Alabama attorney general Patterson sought King's testimony in the state's attempt to ban NAACP activities, including raising funds, collecting dues, and soliciting new members.1Patterson argued that the NAACP was behind the ‘illegal boycott” in Montgomery. The NAACP's appeal stretched on for eight years until the U. S. Supreme Court ruled in its favor. King never testified.
RETURN RECEIPT REQUESTED
Martin Luther King
309 South Jackson
You have heretofore been serve with a subpoena to appear as a witness, at a hearing set for 10:00 A.M., on Tuesday, July 17, 1956, in the case of State of Alabama ex rel. John Patterson, Attorney General v. National Association for the advancement of Colored People.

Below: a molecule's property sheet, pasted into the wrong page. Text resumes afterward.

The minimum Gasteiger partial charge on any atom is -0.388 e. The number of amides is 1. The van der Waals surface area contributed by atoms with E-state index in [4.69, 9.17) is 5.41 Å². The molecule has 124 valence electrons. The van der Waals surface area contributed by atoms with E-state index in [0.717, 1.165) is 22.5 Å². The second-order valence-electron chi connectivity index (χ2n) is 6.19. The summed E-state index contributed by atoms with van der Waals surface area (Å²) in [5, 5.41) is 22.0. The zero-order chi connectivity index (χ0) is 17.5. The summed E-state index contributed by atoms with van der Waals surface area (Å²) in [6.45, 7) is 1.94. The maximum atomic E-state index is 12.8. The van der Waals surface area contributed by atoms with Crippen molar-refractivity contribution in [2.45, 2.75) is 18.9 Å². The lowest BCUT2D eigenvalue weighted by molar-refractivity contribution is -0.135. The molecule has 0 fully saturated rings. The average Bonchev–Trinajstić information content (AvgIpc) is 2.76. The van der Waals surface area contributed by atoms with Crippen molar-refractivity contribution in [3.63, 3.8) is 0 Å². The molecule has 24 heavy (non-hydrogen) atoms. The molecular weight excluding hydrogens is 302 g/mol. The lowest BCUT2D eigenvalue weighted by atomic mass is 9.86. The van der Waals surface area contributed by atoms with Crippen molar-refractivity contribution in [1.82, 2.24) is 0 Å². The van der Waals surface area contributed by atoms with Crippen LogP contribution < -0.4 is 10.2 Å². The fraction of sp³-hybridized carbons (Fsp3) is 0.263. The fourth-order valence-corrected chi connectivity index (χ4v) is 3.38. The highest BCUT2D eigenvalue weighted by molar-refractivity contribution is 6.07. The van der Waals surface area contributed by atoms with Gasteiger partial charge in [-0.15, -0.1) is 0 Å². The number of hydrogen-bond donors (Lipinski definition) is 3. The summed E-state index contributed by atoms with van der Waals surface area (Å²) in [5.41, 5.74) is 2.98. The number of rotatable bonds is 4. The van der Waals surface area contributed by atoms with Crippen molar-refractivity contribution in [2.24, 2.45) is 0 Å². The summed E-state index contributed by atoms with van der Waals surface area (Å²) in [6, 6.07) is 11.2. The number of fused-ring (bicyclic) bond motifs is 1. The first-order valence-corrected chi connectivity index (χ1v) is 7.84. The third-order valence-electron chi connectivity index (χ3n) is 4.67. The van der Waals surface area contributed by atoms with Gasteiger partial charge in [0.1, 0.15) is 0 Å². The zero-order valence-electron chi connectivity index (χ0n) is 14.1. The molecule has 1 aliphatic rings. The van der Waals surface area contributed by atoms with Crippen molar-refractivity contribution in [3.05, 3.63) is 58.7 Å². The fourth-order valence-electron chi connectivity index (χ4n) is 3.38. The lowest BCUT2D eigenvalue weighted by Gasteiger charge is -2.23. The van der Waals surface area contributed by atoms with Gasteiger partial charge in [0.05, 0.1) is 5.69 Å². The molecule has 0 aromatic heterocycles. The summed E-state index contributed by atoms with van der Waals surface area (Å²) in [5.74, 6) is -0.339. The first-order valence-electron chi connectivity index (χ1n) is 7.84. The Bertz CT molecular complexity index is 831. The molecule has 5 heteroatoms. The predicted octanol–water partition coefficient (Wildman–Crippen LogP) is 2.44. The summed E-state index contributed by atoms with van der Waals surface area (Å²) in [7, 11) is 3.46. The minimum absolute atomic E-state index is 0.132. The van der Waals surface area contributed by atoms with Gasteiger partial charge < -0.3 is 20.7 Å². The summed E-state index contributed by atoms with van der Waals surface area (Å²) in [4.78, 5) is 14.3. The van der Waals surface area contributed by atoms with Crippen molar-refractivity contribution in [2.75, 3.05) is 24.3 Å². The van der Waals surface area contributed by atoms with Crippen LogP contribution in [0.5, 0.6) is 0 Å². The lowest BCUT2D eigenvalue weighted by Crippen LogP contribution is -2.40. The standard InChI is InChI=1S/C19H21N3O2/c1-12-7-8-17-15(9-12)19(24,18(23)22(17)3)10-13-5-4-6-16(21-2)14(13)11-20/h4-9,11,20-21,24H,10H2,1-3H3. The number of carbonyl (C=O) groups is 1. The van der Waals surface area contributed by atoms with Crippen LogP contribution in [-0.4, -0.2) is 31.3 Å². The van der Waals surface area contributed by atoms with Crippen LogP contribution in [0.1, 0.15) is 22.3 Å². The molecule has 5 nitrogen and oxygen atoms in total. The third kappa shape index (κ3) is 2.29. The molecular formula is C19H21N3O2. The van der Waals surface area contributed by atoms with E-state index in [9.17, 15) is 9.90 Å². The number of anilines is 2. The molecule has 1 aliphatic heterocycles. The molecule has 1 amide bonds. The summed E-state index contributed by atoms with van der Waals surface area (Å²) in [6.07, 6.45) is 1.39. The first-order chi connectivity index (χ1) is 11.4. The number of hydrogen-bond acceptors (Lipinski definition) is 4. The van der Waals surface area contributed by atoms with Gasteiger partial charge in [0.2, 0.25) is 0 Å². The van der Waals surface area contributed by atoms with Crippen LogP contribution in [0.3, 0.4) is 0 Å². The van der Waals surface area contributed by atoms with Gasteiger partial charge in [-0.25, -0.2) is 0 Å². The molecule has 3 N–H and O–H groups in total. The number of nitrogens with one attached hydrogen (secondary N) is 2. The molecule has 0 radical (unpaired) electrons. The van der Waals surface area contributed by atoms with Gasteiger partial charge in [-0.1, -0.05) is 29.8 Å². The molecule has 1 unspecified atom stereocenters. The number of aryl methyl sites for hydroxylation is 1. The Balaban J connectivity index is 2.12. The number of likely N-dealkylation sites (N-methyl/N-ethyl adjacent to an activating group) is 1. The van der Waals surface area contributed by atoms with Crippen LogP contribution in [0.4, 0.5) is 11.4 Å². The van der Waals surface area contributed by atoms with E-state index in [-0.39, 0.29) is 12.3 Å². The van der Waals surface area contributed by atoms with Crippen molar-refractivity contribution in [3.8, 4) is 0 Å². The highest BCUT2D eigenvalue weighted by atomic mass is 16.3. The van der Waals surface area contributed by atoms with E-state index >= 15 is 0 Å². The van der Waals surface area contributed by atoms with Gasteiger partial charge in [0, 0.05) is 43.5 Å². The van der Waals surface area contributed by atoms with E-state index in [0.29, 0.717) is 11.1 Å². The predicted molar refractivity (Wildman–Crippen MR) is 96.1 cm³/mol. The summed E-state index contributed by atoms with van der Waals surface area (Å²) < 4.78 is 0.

You are hereby advised that this hearing has been continued until July 25,1956, and that you must now appear as a witness in this case at 10: 00 A.M., on Wednesday, July 25, 1956, before the Circuit Court of Montgomery County, Alabama, in equity, at the Court House on Dexter Avenue, Montgomery, Alabama.
Very truly yours,
EDMON L. RINEHART
Assistant Attorney General
1. John Malcolm Patterson (1921-), born in Goldville, Alabama, received his law degree from the University of Alabama in 1949. Patterson was attorney general of Alabama from 1955 to 1959 and governor from 1959 to 1963.
MLKP-MBU, Martin Luther King, Jr., Papers, 1954-1968, Boston University, Boston, Mass.